Costs of bearing a sexually selected ornamental weapon in a fiddler crab

Authors


†Author to whom correspondence should be addressed. E-mail: ballen@life.bio.sunysb.edu

Summary

  • 1Sexually selected structures with dual function of combat and display are likely to be honest signals of male quality to opponents and mates, but should be costly to produce and maintain.
  • 2Male fiddler crabs use a single greatly enlarged claw as both a weapon in agonistic contests with other males and an ornament to attract females for mating. Given the extreme size of this structure (up to half the total body mass), there is surprisingly little evidence for costs as predicted by theory.
  • 3We experimentally investigated several potential costs of the large claw to male sand fiddler crabs Uca pugilator. Mass-specific metabolic rates were significantly higher and treadmill endurance capacity significantly lower for males bearing an intact major claw compared with those without.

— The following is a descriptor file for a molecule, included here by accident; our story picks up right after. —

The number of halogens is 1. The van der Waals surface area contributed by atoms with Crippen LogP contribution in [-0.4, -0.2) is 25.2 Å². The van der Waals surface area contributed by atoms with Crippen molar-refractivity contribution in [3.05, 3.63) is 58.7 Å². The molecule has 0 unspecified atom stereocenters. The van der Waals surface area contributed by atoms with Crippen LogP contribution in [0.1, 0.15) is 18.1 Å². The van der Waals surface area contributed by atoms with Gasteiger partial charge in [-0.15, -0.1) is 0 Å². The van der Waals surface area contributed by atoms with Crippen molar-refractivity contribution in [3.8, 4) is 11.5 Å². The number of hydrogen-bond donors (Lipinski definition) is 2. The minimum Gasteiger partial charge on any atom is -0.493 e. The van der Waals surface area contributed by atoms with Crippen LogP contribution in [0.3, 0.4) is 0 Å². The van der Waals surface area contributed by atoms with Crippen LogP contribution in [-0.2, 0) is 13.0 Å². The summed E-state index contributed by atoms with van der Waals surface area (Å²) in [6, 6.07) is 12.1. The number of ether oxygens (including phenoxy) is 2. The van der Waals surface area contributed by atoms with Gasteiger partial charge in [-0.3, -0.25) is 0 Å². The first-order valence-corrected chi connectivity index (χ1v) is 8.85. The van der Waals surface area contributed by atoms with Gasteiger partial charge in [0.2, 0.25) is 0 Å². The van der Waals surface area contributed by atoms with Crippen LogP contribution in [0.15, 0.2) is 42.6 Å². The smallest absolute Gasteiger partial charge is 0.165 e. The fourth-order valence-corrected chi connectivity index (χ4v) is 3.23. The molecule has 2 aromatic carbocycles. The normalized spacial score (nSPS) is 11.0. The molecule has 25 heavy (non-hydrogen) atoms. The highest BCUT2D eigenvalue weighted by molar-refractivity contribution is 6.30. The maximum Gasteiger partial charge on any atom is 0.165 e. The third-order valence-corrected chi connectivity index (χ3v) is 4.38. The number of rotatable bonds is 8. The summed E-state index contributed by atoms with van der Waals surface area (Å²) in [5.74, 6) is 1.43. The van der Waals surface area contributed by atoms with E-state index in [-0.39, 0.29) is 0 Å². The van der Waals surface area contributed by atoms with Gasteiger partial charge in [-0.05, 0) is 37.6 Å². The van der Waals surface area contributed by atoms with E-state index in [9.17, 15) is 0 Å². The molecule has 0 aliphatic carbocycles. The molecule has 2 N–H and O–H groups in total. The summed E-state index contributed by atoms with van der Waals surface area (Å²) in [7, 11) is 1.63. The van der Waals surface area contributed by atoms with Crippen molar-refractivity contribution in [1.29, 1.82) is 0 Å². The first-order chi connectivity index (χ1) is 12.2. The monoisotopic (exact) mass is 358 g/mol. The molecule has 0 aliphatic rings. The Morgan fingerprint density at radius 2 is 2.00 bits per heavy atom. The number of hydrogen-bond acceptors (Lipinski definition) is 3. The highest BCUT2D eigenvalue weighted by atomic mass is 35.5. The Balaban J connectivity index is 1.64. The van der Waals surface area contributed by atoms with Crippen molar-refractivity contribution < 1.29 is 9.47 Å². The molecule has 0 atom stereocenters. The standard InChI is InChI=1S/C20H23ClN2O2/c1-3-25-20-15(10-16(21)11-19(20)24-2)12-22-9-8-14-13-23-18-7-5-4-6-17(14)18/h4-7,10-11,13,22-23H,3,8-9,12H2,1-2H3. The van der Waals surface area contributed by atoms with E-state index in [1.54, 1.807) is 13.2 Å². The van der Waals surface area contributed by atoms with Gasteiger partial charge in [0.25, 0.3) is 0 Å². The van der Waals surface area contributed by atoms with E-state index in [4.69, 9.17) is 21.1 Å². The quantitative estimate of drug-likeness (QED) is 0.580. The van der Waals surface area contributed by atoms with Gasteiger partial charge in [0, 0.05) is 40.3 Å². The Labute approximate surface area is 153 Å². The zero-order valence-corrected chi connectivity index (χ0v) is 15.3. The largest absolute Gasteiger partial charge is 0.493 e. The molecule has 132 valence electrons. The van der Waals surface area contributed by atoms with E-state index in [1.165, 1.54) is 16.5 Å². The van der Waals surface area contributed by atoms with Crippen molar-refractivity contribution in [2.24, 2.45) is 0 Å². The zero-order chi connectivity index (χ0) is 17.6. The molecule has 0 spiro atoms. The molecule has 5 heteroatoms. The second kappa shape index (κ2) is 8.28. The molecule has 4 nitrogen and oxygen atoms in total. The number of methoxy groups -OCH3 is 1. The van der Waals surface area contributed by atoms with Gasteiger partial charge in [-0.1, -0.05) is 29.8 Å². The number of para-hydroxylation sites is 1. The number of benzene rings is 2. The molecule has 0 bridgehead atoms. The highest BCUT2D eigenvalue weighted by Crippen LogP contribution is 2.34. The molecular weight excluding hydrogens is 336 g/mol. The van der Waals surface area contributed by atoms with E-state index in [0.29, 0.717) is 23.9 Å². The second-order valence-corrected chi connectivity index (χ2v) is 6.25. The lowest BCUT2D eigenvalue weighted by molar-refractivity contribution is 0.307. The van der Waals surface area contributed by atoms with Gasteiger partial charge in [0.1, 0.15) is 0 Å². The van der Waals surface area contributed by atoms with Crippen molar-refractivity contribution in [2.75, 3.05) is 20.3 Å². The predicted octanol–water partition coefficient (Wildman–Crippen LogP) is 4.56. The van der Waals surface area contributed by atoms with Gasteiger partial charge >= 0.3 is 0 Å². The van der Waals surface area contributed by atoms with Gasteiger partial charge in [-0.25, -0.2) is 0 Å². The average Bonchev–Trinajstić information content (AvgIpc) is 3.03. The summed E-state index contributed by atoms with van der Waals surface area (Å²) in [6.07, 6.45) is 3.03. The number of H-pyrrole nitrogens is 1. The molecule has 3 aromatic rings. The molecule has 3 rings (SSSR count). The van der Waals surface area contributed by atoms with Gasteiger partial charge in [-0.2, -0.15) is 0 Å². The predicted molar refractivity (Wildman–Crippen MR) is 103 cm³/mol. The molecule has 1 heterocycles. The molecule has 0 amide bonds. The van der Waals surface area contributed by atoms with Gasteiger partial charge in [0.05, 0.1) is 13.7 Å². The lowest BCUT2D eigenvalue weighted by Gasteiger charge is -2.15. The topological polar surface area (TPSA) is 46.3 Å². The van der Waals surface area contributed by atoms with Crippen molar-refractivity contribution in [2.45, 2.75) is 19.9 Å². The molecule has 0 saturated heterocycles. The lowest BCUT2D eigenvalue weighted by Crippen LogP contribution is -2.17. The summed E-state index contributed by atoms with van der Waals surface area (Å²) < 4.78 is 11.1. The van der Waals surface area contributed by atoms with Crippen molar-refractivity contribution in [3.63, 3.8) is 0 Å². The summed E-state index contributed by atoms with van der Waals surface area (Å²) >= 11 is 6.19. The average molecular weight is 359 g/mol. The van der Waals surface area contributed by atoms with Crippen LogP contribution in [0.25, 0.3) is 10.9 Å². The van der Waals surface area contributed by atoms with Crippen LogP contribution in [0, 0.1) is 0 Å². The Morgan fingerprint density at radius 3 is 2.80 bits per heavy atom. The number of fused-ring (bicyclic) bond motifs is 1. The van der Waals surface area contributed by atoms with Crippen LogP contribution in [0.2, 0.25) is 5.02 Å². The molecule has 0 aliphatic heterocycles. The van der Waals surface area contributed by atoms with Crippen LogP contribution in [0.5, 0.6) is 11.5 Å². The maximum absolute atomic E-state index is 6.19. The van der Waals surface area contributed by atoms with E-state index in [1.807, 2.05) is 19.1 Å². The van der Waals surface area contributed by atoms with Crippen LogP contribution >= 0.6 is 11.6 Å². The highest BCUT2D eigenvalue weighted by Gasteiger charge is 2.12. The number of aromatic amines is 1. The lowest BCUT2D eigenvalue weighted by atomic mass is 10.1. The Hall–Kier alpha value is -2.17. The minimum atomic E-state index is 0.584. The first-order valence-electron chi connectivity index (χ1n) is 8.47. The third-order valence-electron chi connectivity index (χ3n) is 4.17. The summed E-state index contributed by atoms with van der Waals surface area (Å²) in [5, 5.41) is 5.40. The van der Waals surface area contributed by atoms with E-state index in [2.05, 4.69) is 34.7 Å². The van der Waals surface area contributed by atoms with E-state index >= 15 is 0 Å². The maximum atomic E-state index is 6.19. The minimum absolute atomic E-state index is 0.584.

• 4In contrast, presence of the claw did not affect maximal sprint speeds, suggesting that the massive structure does not compromise the ability of male crabs to evade predators. These counterintuitive results conform to recent theoretical models of energy costs of locomotion.
  • 5Our study provides empirical support for a key assumption of sexual selection theory – energetic and endurance-related locomotor costs incurred while bearing this ornamental weapon act in opposition to sexual selection favouring larger claws.

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